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The blade was stained black, almost disappearing in the shadows of the underground lair. Steam rose off it, hissing quietly from the unbearable heat. The sizzling sound was unheard, however, drowned out by the heavy breathing of the hulking Makuta, who had been driven to his knees. His blood-red eyes, though glazed over, pierced the full dark. His lips were peeled back in a pained snarl, though the energy was gone from him. His anger was, again, fueled. For this was his first death, it was not his first failure. For the last twelve years his plans had been foiled time and time again by a single hero. Kopaka, the Toa of ice. Makuta remembered the very day the white one appeared. He had watched, darting from shadow to shadow, eyeing this strange, new creature of intelligence and strength, followed him in secret as he was inexorably drawn, feet dragging in the sand, dirt, and stone, to the Ko-Koro mountains, where snow was more abundant than air. Normally Makuta did not venture into the six Matoran cities. Not out of fear of the small workers who did not reach his knee but fear of his self. Whenever he saw the Matoran he found himself full of a rage hotter than the lake of magma in which Ta-Koro floated. And Makuta could not let his anger control him. Yet. He must wait until the time is right. And with the coming of this white creature, Kopaka, it seemed to be drawing closer and closer. He stalked the man like a lion stalks his prey, waiting to see just what it will do. Just imagine Makuta's glee when the Matoran struck out of their homes carrying large discs, the weapons they could throw at long distances. Quickly they took place and readied their arms, letting Kopaka come into range. For a brief moment Makuta actually believed the Hall of Prophecies was wrong, that the Matoran would defeat and shun the man before the fortold could approach fruition. But a snarl, so close to the one on his face now, appeared when Turaga Nuju hobbled out of the gates and ordered the guards to stand down. The man, with a crooked back and still taller than the Matoran, bowed his head to the white creature. The whispers had begun then, but Makuta heard them all distinctly. Their wise one was kneeling? Makuta knew, once and for all, that the prophecies were not just careless tales and that he would have to fight this man, this Toa, of legend. And he had. And he had lost. But dying was not what Makuta had expected. He could feel his body fading, becoming more and more lost and separated from his spirit, but he was not being pulled away. His crimson eyes faded, closed. And opened, deeper in the earth, his body was weak, but strength returned at every passing second. In a moment he stood tall once more. He was not dead. Not anymore. There must have been something more to the prophecy, he thought. After all, Makuta could not read the ancient dialect in its entirety. Only one could do that, a gift given to Turaga Nokama by the Noble Mask she wore. Makuta touched his face with a black, clawed hand and then pulled it away. He looked at it with wonder. He was not dead, but only angrier. And that fury gave him a wave of strength. He was not dead. He could not dieat least not yet. This changed everything. Kopaka returned to the surface with weary feet, feeling his way along, sighing a relieved sigh every time the temperature dropped. The heat down there, underground, flowed like a child's anger and he did not like it one bit. His sword was blackened with Makuta's blood, and so he did not sling it on his back as usual. His shield was rent, but he had only the one so he hefted it up the sloping, winding tunnel. Where was he under the island? The tunnel was so long and Kopaka's sense of direction was gone. He could be under Le-Koro's forests for all he knew, or on the beach, where the water met the land. After a short eternity of decreasing pressure, the white warrior saw, quite literally, the light at the end of the tunnel. No matter how much energy he had lost, or the small wounds he had taken, he broke into a run and let the sunlight wash over him. He could hear the quiet roar of a waterfall nearby and was blinded by the bright reflections of lush vegetation. Immediately the stains on his sword pooled together and roiled off like fog. It fled with a mind of its own, disappearing into the tunnel and into the darkness. Kopaka was too tired to care. He dropped his shield and sword and fell back against a concave wall, breathing heavily, his head drawing loops in the air. His left eye, a bit like a spy's goggles, flexed in and out, extended and pulled back, seeing through the rocky walls that rose around him. He was somewhere in Le-Koro, at the base of the Mangai Volcano, which rose in the center of the island. Kopaka sighed and scooped up his items. The sword, now clean, he slung on his back, but he was forced to carry his broken shield. He set off at a steady walk along the base of the volcano. By mid-afternoon he picked up his pace, not wanting to be caught out, alone, at night. But with Makuta dead, what does it matter? He asked himself and had no answer. Something was wrong. As the last lights of the day disappeared, the sea sparkling in the distance, Kopaka saw the gates to Ta-Koro, nestled safely in the Mangai Volcano. He immediately broke into a run, sweat breaking on his masked face. He fought the urge to look back. Something was wrong. There was a shout as he approached and the outer gates first rose, then a series of rocks were lifted from the lava by a hidden series of mechanisms that only Kopaka's x-ray eye could see. In seconds he was across the pillars and through the inner gates. Ta-Koro was the same as the last time Kopaka visited. Hot. The Matoran were either as red as the lake of lava their city sat on or as gold as the lightstones that were set on the walls in place of torches. Kopaka allowed himself to slow. The few people out, the others already retired for the night, stopped and stared. Surely there had been whisperings of what Kopaka had been planning. He had, over the course of many months, scouted out the dreaded Makuta's hiding place. Nobody would have guessed it was right in the center of the island, feet from Mangai's base, though they all suspected it to be underground. The God thrived on darkness. Kopaka waved them off and, trying to remain calm, forced himself to walk the long walk without haste. Vakama's hut, larger than all the others, was just on the other side of the room. The huts were made of rock and connected to the ground itself, almost carved out. In reality, it was the Onu-Matorans who had made them with their expert earth know-how. Kopaka reached the two-room building and stepped inside, pushing past the bead curtain that acted as a door. Two of the Turaga were in the room, seated around, what else, a fire. They were Vakama, the Ta-Koro wise one, and Whenua of Onu-Koro. Vakama stood, using his staff. On top of the long stick was a ball which, on his will, would catch flame. Whenua did the same, though his staff was a drill, not unlike a spear. All the Turaga had canes to show authority, and all were the oldest in the village. They were also set apart by their Noble masks, which granted them limited powers. Kopaka loomed over both of them, as he did to all but Makuta and the Rahi beasts. "Kopaka, you return relatively unscathed. I am glad," said Vakama calmly, placing a hand on top of his cane for support. The Toa could not suppress a smile. Here, in the light caused by the fire and lightstones, he was safe. "I may be fine, but the evil Makuta is not. I have vanquished the dark God. Or so I think." Kopaka inclined his head. "I believe I was withheld information." Whenua and Vakama shared a grave look. Whenua sighed and nodded and began to speak in a gravelly voice. "Kopaka, we did not tell you because we needed to have it confirmed." "Have what confirmed?" The ice warrior tightened his grip on his shield. "In the Hall of Prophecies, it is said that the Makuta can only be defeated by the right person, at the right time," Whenua continued. Kopaka shrank closer to the fire. "I thought Makuta could be defeated by a Toa. That's why I exist, right? To kill Makuta?" Vakama picked up again. "Makuta can be killed by a certain Toa at a certain time." Kopaka's eyes narrowed. "Are you saying there are more Toa out there? Why was I not told?" It was a female voice that answered, from behind the white warrior. "Several, actually, but none have came to us yet. We believe that they will only appear when the time is right." It was Ga-Koro's Turaga, Nokama. "So what am I supposed to do until then?" Kopaka asked. "Wait around and let Makuta destroy Mata-Nui?" Vakama spoke again while Nokama hobbled to his side using her trident. "You are the first, Kopaka, and you will have the most experience when the Toa appears. It will be up to you to teach him or her how, exactly, Makuta can be most easily defeated. Until then, you must keep him at bay." Kopaka thrust his shield at the three. "Look at this! Makuta nearly had me this first time! There is no way I could hold him off a second time or a third or fourth! Look, none of you were there, underground, in his lair. None of you felt his anger, his fury, when I took him down! It was like I could see what he wanted, and he wanted fire. He wants the entire island of Mata Nui to go up in flames. He wants to shatter Mount Mangai and watch as the lava floods over everything!" Kopaka paused, feeling a fear colder than the deepest snows of Ko-Koro. "I think that...that with every defeat his power grows. With our every victory we come closer to defeat." For Kopaka, admitting that fear was almost as impossible as defeating Makuta again. One of the lightstones lining the circular wall, its time come, guttered out and went black.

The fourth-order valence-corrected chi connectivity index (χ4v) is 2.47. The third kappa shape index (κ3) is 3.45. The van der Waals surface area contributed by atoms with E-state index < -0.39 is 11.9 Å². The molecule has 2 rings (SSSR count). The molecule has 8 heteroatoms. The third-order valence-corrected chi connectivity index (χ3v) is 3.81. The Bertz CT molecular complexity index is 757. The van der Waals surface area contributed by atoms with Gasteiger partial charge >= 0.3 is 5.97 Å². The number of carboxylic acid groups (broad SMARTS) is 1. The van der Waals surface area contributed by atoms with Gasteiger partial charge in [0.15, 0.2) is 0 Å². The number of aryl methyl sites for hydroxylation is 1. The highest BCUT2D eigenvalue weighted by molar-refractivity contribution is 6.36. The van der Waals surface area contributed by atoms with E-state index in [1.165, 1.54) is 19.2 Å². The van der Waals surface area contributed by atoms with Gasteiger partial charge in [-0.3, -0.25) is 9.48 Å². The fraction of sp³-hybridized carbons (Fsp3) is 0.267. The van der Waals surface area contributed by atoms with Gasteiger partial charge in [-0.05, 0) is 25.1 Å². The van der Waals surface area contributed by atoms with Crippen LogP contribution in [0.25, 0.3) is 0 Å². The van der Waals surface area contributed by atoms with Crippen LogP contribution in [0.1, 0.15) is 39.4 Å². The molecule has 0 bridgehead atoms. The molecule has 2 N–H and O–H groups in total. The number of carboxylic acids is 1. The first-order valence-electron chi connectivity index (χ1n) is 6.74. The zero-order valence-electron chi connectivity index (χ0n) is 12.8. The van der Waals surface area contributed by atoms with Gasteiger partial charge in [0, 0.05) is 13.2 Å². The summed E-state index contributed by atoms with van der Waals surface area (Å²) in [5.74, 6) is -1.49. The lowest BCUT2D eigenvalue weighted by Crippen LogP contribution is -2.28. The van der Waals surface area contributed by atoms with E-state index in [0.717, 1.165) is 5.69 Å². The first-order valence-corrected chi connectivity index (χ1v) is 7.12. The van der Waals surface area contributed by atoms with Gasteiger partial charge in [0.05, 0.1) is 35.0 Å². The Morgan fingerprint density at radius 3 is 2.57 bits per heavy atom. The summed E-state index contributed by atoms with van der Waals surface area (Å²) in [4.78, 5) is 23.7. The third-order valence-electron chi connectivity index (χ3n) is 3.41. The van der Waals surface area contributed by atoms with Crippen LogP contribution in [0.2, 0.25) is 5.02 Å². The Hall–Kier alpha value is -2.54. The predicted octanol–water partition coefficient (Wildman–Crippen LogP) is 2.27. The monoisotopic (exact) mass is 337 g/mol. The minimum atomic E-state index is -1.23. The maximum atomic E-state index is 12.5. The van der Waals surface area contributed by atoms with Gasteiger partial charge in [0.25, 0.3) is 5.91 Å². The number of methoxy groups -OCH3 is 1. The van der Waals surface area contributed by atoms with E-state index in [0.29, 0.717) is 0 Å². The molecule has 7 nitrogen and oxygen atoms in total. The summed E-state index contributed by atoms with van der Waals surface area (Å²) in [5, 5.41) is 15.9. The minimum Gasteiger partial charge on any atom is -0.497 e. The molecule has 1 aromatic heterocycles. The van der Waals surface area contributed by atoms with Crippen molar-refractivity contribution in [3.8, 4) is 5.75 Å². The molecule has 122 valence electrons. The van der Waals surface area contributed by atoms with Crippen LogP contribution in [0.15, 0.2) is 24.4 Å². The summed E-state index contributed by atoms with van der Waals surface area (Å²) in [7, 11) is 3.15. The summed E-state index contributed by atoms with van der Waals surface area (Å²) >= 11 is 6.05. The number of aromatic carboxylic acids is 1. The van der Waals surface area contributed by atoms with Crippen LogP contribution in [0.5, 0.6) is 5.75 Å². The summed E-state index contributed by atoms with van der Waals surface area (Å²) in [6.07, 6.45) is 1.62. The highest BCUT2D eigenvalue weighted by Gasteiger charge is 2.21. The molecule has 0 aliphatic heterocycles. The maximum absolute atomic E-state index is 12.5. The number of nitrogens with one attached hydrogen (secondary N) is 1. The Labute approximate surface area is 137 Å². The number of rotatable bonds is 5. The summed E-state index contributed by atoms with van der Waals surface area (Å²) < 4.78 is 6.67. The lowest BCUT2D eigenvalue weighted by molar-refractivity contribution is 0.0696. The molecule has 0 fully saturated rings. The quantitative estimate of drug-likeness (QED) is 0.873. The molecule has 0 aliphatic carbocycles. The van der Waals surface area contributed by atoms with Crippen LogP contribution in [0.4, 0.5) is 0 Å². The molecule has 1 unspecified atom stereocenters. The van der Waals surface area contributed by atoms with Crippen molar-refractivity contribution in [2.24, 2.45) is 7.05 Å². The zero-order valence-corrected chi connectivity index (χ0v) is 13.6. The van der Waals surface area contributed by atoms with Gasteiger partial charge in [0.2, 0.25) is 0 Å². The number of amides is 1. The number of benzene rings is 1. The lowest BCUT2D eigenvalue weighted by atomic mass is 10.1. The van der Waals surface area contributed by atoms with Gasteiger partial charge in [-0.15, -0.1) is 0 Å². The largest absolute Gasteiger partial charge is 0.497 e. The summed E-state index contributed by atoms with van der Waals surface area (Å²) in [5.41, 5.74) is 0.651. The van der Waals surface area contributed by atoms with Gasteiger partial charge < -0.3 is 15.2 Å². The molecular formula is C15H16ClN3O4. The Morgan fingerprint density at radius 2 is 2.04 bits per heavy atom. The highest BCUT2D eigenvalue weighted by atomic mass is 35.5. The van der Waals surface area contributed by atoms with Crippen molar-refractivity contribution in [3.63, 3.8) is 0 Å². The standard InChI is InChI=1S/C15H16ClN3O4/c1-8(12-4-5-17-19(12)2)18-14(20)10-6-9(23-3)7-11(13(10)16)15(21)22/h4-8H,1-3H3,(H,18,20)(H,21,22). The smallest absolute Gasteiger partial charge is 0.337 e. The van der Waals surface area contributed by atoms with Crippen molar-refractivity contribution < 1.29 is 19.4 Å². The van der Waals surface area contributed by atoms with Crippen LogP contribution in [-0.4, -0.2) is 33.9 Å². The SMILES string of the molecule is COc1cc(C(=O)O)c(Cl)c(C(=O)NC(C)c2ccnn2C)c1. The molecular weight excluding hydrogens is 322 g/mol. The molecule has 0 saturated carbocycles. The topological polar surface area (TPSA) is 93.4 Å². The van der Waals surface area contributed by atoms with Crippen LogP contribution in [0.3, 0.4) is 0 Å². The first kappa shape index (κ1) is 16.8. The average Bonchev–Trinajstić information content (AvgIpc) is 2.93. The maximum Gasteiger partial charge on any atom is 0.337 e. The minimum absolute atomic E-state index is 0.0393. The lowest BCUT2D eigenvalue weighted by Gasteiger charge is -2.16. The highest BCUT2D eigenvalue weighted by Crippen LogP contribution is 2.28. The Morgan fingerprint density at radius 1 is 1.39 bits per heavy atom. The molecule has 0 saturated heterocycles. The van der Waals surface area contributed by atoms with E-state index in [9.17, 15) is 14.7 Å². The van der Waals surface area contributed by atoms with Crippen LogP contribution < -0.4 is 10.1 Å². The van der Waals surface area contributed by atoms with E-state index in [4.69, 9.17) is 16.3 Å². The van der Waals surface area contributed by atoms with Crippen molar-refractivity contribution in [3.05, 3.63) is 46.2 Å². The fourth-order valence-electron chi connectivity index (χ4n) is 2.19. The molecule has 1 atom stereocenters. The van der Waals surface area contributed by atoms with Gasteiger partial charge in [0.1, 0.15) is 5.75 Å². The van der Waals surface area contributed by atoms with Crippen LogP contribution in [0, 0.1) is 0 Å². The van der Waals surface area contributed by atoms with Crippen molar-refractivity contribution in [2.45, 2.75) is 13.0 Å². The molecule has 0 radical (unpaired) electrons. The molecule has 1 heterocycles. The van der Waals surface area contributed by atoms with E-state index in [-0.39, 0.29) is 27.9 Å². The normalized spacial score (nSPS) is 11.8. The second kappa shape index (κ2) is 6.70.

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    Pretty good. Nice imagery. You could build on this.
    As KT says; a good solid tale - well worth continuation. This flows easily along, and the reader can drift with the narration.

    The imagery is well set, and the characters nicely defined.